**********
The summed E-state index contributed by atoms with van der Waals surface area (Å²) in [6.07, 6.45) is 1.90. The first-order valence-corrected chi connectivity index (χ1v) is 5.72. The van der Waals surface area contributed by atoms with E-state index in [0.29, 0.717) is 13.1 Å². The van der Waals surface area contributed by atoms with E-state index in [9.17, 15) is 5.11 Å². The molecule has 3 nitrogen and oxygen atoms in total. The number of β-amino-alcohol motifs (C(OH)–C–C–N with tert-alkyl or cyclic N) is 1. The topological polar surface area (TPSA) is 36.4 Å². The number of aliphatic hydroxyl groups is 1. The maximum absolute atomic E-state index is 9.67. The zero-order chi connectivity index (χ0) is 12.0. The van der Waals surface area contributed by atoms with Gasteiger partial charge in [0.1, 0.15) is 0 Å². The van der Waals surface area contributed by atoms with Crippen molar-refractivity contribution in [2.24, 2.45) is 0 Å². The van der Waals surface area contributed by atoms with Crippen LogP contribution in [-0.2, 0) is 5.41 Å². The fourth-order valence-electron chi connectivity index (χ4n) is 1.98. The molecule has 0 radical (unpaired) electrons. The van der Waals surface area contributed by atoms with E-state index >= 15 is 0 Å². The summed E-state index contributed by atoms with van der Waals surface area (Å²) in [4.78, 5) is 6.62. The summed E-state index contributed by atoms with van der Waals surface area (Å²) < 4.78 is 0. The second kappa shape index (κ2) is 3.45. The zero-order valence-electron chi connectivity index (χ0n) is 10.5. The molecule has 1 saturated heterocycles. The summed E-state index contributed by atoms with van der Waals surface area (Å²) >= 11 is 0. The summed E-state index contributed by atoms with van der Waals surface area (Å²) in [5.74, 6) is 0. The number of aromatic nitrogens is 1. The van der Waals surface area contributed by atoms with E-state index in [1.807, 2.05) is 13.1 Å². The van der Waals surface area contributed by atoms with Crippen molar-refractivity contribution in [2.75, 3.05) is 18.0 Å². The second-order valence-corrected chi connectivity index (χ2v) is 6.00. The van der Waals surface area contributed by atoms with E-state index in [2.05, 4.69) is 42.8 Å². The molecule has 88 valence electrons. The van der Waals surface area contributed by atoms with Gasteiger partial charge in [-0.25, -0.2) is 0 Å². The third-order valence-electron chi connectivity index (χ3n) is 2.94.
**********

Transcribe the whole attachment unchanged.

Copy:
The summed E-state index contributed by atoms with van der Waals surface area (Å²) in [6.07, 6.45) is 1.90. The first-order valence-corrected chi connectivity index (χ1v) is 5.72. The van der Waals surface area contributed by atoms with E-state index in [0.29, 0.717) is 13.1 Å². The van der Waals surface area contributed by atoms with E-state index in [9.17, 15) is 5.11 Å². The molecule has 3 nitrogen and oxygen atoms in total. The number of β-amino-alcohol motifs (C(OH)–C–C–N with tert-alkyl or cyclic N) is 1. The topological polar surface area (TPSA) is 36.4 Å². The number of aliphatic hydroxyl groups is 1. The maximum absolute atomic E-state index is 9.67. The zero-order chi connectivity index (χ0) is 12.0. The van der Waals surface area contributed by atoms with Gasteiger partial charge in [0.1, 0.15) is 0 Å². The van der Waals surface area contributed by atoms with Crippen molar-refractivity contribution in [2.24, 2.45) is 0 Å². The van der Waals surface area contributed by atoms with Crippen LogP contribution in [-0.2, 0) is 5.41 Å². The fourth-order valence-electron chi connectivity index (χ4n) is 1.98. The molecule has 0 radical (unpaired) electrons. The van der Waals surface area contributed by atoms with E-state index >= 15 is 0 Å². The summed E-state index contributed by atoms with van der Waals surface area (Å²) in [4.78, 5) is 6.62. The summed E-state index contributed by atoms with van der Waals surface area (Å²) < 4.78 is 0. The second kappa shape index (κ2) is 3.45. The zero-order valence-electron chi connectivity index (χ0n) is 10.5. The molecule has 1 saturated heterocycles. The summed E-state index contributed by atoms with van der Waals surface area (Å²) >= 11 is 0. The summed E-state index contributed by atoms with van der Waals surface area (Å²) in [5.74, 6) is 0. The number of aromatic nitrogens is 1. The van der Waals surface area contributed by atoms with E-state index in [1.807, 2.05) is 13.1 Å². The van der Waals surface area contributed by atoms with Crippen molar-refractivity contribution in [2.75, 3.05) is 18.0 Å². The second-order valence-corrected chi connectivity index (χ2v) is 6.00. The van der Waals surface area contributed by atoms with E-state index in [2.05, 4.69) is 42.8 Å². The molecule has 88 valence electrons. The van der Waals surface area contributed by atoms with Gasteiger partial charge in [-0.25, -0.2) is 0 Å². The third-order valence-electron chi connectivity index (χ3n) is 2.94.